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Post-traumatic Stress Disorder (PTSD)

Post-traumatic stress disorder (PTSD) is a natural emotional response to actual or threatened serious harm to oneself or others. PTSD can affect people of any age, gender and culture. PTSD can happen if someone has directly experienced the traumatic event(s), learn that the traumatic event(s) happened to a close family member or close friend. Also, witnessing a traumatic event (s) as they occurred to others, experiencing repeated or extreme exposure to aversive details of the traumatic event(s) like first responders. PTSD symptoms may not appear until several months, even years. PTSD can disrupt people's everyday activities or ability to function.


PTSD can lead to:


  • Flashbacks

  • Vivid memories of the event(s)

  • Nightmares about the event(s)

  • Intense mental or physical distress when thinking about the event (s)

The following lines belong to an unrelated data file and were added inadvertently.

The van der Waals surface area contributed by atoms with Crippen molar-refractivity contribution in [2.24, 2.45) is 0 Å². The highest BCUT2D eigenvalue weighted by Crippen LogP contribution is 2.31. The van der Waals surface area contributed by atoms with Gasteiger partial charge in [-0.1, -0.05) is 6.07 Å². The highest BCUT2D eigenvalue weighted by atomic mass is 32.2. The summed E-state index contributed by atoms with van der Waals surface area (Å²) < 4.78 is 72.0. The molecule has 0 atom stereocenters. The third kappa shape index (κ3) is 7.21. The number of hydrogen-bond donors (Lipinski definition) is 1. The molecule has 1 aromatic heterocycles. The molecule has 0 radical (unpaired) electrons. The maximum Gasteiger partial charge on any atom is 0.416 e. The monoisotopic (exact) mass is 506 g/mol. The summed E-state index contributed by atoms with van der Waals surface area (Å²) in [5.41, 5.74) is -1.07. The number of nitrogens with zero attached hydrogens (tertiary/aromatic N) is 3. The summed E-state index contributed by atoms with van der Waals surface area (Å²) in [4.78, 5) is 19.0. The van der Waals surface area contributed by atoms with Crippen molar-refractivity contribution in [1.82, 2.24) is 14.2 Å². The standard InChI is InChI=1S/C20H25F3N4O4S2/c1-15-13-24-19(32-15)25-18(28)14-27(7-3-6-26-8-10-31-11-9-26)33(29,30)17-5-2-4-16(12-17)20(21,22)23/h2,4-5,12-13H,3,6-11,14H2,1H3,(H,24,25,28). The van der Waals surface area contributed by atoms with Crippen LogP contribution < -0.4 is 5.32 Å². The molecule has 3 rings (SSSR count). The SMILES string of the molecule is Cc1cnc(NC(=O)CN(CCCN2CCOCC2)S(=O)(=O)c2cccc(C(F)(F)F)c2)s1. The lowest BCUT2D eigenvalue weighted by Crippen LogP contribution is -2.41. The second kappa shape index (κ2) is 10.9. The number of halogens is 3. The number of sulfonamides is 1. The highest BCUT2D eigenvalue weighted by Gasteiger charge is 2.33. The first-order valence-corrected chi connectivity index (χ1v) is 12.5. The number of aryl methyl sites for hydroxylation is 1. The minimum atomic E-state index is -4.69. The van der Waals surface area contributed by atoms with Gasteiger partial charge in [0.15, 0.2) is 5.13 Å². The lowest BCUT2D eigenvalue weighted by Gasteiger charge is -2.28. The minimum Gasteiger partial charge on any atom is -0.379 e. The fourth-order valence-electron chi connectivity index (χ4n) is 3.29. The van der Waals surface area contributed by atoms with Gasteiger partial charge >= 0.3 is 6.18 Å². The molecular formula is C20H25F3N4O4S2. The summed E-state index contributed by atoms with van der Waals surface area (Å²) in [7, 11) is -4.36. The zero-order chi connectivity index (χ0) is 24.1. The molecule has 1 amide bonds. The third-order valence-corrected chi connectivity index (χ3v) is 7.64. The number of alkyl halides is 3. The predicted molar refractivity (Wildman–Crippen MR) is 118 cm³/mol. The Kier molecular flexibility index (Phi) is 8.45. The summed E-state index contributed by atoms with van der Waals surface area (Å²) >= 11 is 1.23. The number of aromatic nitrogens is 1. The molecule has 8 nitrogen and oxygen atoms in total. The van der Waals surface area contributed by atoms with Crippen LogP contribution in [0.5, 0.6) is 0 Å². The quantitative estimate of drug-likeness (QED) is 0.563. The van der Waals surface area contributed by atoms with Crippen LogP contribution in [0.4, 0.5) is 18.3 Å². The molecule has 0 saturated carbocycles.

Avoidance or efforts to avoid people, places, objects, conversations, memories, thoughts, feelings or situations that remind the event(s)


Arousal and reactivity

  • Irritability and anger

  • Trouble concentring

  • Hypervigilance

  • Exaggerated startle response

  • Sleep disturbance


Cognition and mood

  • Intense feeling of sadness, fear, guilt, shame or confusion

  • Negative thoughts about oneself

  • Substantial reduction in expression of positive emotions

  • Social withdrawn behaviour

  • Trouble remembering important parts of the event

In addition, people with PTSD may experience depression, anxiety, panic attacks, suicidal behaviours and other mental health issues.

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